First the news that the paperback of Early Birds will be out on January 11th, rather sooner than I had expected.
‘To cheer people up in the dark days,’ says my editor.
‘Always supposing they have any money to spend after Christmas,’ thinks Laurie.
People sometimes get flatteringly excited about meeting an author. I fear it can be a cruel disappointment. Even those who sparkle on the page can be very mundane in the flesh, perhaps because we don’t get out much. Nevertheless it is nice to be stroked occasionally. Though perhaps I shouldn’t say that seeing as it’s suddenly open season on handsy, high-profile old codgers.
In social situations there are certain ‘writer’ questions I dread. For example, where do I get my ideas? The honest answer is I don’t know, and if I did I probably wouldn’t tell. Have I always been a writer? Yes and no. I was guilty of scribbling in my mother’s Cookery & Household Management at the age of three but I also spent the first 39 years of my life trying out other roles: Enid Blyton plagiarist, observer of human nature, square peg student trying to fit into the round hole of science, rubbish gardener, seamstress and driver, okay parent. I’ve also had a head-spinning number of jobs. Everything from dishwasher to office manager.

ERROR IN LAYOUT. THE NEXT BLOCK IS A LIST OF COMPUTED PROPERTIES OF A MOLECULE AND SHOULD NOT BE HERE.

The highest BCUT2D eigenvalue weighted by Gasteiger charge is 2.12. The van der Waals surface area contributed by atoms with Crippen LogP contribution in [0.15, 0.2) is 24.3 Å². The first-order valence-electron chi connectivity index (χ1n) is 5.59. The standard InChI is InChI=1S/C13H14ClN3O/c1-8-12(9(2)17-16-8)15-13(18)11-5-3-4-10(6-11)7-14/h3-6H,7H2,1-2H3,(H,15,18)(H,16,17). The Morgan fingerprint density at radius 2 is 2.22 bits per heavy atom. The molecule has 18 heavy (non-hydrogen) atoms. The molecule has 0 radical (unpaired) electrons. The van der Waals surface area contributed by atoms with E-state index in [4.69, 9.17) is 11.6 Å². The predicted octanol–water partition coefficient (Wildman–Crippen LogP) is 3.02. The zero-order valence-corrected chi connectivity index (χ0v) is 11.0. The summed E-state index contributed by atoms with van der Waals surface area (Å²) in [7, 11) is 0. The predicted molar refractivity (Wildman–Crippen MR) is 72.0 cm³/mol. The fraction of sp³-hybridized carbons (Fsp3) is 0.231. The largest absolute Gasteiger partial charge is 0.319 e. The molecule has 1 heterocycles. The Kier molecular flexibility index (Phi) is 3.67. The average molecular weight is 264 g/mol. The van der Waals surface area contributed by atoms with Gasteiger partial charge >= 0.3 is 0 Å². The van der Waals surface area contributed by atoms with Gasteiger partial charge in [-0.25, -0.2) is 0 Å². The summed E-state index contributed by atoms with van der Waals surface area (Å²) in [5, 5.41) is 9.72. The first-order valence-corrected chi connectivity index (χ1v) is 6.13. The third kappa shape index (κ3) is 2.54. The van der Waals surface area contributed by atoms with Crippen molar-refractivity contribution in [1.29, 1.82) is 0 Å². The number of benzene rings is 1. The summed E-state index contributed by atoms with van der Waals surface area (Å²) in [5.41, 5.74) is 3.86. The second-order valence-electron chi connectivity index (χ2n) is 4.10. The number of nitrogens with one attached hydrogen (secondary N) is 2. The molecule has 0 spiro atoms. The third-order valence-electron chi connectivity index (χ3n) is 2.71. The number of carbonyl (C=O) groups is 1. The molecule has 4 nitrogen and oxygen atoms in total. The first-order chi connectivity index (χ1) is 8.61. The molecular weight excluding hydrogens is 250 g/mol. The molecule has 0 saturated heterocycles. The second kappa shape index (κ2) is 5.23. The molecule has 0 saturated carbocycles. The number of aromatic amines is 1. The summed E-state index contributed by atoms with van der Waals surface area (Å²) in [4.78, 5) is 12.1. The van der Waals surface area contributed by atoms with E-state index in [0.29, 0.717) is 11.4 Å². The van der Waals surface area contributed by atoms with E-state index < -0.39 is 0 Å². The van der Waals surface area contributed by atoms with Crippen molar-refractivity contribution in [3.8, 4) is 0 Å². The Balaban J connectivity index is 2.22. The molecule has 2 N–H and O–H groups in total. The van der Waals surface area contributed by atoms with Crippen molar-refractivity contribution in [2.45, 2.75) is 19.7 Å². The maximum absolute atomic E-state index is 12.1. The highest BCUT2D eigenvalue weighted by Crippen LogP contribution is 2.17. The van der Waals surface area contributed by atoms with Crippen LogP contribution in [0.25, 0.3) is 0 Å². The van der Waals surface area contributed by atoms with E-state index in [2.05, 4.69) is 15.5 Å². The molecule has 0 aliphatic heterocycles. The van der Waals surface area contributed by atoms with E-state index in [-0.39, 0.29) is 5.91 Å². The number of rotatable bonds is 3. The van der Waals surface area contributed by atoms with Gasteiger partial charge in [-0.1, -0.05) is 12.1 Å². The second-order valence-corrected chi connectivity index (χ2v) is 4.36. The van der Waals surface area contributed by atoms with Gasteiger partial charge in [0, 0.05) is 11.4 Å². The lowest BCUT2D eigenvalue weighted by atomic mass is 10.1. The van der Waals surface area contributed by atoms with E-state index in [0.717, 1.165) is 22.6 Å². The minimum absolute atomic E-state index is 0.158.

The toughest question of all is, what kind of books do I write? It is not enough to say one is a novelist. Are they detective stories? Science fiction? Young Adult? Romance? Well…. none of the above.
‘Aha,’ said someone I met recently. ‘You mean you write proper novels.’
His wife explained that he didn’t consider genre fiction as novels. Fantasy is fantasy. Historical is historical. An interesting perspective, but I didn’t feel it helped me to give a satisfactory account of myself. By ‘proper novels’ I suspected he meant literary fiction. The kind of books that get considered for the Man Booker and are not necessarily an easy, afternoon on the sofa with a bag of Maltesers kind of read. And clearly that’s not me either. Face it, Laurie. You’re unclassifiable.
There are times when I want to huddle in a corner and murmur, ‘I just write stories. Okay?’